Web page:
Then to determine size of antenna from the question, $80.89 \times \frac{1}{4}[\lambda] = 20.22 \text{ in}$ rounded to nearest whole number is $20\text{ in}$.

### OR

The speed of light may be expressed as $11.8 \text{ GHz}\times\text{inches}$. To get the length of the wave divide by the frequency in GHz.

\begin{align} \frac{11.8 \text{ GHz}\times\text{in}}{0.146\text{ GHz}} \approx 80\text{ in} \end{align} $80 \times \frac{1}{4}[\lambda] = 20 \text{ in}$

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Tags: antenna 2 meter math

What is the approximate length, in inches, of a 6 meter 1/2-wavelength wire dipole antenna?
• 6
• 50
112
• 236

There are many factors that will affect the amount of length needed for the 1/2 wave dipole antenna, such as the physical characteristics of the wire or nearby conductive sources. But the easiest way to solve this problem is to remember that a meter is a little longer than a yard, or approximately 39 inches. To calculate this, half of the 6 meter wavelength would be 3 meters. To convert that to inches, multiply by 39 inches per meter:

\begin{align} 3\text{ m} \times 39\text{ in/m} = 117\text{ in} \end{align}

112 inches is the closest to this.

For those interested in the formula to get the closest answer:

To get half-wavelength dipole antenna lengths in feet, divide 468 by the frequency in megahertz:

1. First convert the wavelength to the frequency in megahertz. Approximate speed of light divided by length in meters: $\frac{300}{6} = 50\text{ MHz}$
2. Then divide 468 by that number: $\frac{468}{50} = 9.36 \text{ feet}$
3. With 12 inches in a foot, you get $9.36\text{ ft}\times12\text{ in} = 112.32\text{ in}$

Quarter wavelength dipole is the same, but divide 234 by the frequency in megahertz. This is easier to remember (since 234's digits are sequential), so just remember that one and convert up when needed!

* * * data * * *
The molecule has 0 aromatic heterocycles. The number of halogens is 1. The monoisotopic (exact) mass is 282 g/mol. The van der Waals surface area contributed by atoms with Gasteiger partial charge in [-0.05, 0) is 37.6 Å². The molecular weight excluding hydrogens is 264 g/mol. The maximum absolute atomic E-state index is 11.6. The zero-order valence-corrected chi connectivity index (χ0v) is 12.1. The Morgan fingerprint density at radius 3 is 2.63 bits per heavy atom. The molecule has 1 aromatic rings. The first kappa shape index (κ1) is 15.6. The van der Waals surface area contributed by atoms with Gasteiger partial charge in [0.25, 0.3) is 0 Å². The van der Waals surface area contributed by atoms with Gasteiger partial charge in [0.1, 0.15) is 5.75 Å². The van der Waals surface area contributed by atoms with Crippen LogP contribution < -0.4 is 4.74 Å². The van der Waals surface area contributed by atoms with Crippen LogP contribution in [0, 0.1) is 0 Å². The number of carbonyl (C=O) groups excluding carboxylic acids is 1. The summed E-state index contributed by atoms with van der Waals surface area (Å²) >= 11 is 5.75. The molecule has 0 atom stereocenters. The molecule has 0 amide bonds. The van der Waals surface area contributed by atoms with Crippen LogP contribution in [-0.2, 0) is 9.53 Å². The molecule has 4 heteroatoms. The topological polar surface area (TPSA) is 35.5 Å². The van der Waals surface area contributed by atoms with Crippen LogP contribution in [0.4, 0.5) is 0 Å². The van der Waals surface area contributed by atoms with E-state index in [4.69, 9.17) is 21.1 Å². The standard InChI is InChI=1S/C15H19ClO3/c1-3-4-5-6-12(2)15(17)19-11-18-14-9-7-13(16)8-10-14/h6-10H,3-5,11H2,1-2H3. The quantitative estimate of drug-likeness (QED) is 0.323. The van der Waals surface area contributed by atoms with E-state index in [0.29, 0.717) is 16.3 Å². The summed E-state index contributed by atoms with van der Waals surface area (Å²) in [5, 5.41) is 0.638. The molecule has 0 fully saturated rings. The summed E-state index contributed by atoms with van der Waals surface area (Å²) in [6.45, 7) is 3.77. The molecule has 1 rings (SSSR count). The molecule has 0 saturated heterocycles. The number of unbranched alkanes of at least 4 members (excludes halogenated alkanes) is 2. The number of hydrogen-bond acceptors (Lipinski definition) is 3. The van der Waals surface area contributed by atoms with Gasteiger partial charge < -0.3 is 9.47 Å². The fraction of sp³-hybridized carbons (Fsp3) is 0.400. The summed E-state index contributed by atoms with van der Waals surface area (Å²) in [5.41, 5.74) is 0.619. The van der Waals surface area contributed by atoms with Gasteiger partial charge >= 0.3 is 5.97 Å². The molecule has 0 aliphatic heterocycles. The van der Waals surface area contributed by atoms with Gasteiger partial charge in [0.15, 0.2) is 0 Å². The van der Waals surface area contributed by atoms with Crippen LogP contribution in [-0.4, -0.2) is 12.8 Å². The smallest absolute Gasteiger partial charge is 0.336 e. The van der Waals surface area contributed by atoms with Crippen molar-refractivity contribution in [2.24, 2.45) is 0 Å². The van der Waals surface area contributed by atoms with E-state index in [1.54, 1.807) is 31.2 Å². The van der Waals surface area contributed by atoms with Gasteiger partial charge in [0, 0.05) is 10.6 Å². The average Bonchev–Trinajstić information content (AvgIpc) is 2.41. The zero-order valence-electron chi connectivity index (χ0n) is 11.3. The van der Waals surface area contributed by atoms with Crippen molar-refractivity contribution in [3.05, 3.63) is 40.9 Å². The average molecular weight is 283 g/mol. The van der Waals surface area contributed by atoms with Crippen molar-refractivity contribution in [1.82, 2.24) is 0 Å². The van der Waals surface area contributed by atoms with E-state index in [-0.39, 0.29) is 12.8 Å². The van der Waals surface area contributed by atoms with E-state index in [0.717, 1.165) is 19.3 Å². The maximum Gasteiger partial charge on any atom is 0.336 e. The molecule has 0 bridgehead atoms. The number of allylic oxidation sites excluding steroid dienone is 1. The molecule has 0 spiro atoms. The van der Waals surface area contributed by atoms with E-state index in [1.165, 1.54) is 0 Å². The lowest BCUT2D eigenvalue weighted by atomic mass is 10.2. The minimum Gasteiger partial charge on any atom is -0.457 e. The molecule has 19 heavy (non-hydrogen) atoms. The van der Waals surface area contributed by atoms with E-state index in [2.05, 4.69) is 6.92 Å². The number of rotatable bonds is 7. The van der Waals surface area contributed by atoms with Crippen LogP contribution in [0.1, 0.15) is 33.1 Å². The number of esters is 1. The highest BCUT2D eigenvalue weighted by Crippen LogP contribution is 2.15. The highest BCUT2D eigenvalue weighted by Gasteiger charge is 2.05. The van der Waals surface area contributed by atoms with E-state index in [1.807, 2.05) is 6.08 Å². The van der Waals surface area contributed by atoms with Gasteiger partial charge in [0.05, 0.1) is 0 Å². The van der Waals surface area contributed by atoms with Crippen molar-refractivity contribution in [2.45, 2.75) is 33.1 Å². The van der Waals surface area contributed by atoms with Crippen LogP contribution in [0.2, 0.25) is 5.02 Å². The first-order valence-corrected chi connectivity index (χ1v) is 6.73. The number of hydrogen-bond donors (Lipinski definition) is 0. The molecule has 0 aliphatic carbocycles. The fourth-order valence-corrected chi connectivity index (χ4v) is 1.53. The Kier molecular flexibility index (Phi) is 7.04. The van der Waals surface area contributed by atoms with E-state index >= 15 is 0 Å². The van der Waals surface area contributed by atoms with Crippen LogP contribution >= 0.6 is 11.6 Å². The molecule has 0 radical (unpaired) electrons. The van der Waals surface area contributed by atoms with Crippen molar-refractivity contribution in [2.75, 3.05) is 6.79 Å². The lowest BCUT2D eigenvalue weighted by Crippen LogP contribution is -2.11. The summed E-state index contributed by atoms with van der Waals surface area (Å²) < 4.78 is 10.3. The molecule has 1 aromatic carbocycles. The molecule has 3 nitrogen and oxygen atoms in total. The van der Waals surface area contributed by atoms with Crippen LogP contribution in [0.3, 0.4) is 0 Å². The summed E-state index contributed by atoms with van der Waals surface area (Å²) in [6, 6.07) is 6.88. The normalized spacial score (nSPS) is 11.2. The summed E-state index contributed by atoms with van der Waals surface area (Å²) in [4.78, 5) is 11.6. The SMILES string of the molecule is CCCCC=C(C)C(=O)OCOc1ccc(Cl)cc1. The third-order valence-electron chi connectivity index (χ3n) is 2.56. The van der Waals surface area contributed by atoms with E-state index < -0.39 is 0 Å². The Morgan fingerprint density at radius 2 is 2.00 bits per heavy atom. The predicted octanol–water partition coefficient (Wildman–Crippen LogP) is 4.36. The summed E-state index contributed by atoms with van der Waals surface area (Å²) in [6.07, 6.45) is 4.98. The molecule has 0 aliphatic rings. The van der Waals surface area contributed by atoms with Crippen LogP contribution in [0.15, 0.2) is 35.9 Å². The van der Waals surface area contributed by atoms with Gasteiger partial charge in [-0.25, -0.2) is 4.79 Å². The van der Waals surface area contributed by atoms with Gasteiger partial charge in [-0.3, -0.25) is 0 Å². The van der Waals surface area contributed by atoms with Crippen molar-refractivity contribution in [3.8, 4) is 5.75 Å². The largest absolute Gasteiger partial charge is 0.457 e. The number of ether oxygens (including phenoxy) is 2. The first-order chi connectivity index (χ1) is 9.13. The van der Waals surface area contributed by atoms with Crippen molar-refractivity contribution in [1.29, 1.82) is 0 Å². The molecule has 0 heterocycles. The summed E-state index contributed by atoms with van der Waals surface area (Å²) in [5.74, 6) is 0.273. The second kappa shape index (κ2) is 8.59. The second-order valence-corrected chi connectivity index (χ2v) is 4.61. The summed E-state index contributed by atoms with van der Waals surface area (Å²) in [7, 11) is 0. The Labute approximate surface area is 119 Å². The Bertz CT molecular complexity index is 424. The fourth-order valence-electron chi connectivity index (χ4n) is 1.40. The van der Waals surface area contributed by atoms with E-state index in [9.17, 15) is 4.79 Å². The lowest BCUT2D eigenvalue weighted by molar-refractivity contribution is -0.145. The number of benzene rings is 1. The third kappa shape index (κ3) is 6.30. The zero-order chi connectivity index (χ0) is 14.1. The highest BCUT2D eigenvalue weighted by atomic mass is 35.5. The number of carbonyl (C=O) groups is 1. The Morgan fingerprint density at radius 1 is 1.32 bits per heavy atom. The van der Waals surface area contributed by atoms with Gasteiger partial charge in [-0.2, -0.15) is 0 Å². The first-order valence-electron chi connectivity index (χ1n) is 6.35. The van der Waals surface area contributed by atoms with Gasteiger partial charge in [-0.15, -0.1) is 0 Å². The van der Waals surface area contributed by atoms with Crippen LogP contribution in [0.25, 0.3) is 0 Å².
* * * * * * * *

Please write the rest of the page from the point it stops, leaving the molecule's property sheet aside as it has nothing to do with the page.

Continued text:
ALTERNATE METHOD

1. We are looking for a half wavelength antenna length, so we can begin by dividing the 6 meter wavelength by 2, which gives us a 3 meter wavelength

2. Convert 3 meter wavelength to frequency in MHz $\frac{300}{3} = 100\text{ MHz}$

3. Then divide that by 1000 to convert it to GHz $\frac{100}{1000} = .1\text{ GHz}$

4. Now that you have converted to GHz, you can divide the speed of light expressed as 11.8 GHz×inches (gigahertz inches) by the frequency in GHz to arrive at a length in Inches $\frac{11.8}{.1} = 118\text{in}$

112 inches is the closest to this.

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Tags: antenna 6 meter math

In which direction is the radiation strongest from a half-wave dipole antenna in free space?
• Equally in all directions
• Off the ends of the antenna
• In the direction of the feedline

The radio waves emit out along the length of the dipole outward, and is strongest at the middle. There is little to no RF energy coming out the ends of the antenna. So Broadside is the correct answer. A good way to think about dipoles is to picture a fluorescent tube or a glow stick. They appear brightest when looking at the side, but you don't see anything when looking at the ends.

An isotropic antenna radiates equally in all directions. This kind of antenna is only theoretical, there is no actually isotropic antenna in reality.

The feed line has no effect in the emission of a dipole antenna if properly chocked off by a baluns

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Tags: antenna polorization antenna propagation

What is meant by the gain of an antenna?
• The additional power that is lost in the antenna when transmitting on a higher frequency